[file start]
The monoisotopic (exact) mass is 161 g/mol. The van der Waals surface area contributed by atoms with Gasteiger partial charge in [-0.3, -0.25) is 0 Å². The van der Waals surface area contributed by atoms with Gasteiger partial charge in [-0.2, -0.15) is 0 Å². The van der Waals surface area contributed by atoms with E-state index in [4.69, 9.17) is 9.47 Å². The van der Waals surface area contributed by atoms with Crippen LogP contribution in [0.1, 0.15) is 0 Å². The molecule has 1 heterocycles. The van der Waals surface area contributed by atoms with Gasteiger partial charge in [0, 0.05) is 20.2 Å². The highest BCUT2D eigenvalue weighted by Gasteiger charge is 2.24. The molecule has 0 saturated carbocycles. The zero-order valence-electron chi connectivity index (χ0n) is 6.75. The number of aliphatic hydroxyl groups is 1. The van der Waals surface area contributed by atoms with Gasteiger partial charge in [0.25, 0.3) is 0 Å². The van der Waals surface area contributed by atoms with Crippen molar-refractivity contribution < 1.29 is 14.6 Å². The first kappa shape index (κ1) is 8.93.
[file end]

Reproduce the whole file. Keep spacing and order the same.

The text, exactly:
The monoisotopic (exact) mass is 161 g/mol. The van der Waals surface area contributed by atoms with Gasteiger partial charge in [-0.3, -0.25) is 0 Å². The van der Waals surface area contributed by atoms with Gasteiger partial charge in [-0.2, -0.15) is 0 Å². The van der Waals surface area contributed by atoms with E-state index in [4.69, 9.17) is 9.47 Å². The van der Waals surface area contributed by atoms with Crippen LogP contribution in [0.1, 0.15) is 0 Å². The molecule has 1 heterocycles. The van der Waals surface area contributed by atoms with Gasteiger partial charge in [0, 0.05) is 20.2 Å². The highest BCUT2D eigenvalue weighted by Gasteiger charge is 2.24. The molecule has 0 saturated carbocycles. The zero-order valence-electron chi connectivity index (χ0n) is 6.75. The number of aliphatic hydroxyl groups is 1. The van der Waals surface area contributed by atoms with Gasteiger partial charge in [0.25, 0.3) is 0 Å². The van der Waals surface area contributed by atoms with Crippen molar-refractivity contribution < 1.29 is 14.6 Å². The first kappa shape index (κ1) is 8.93.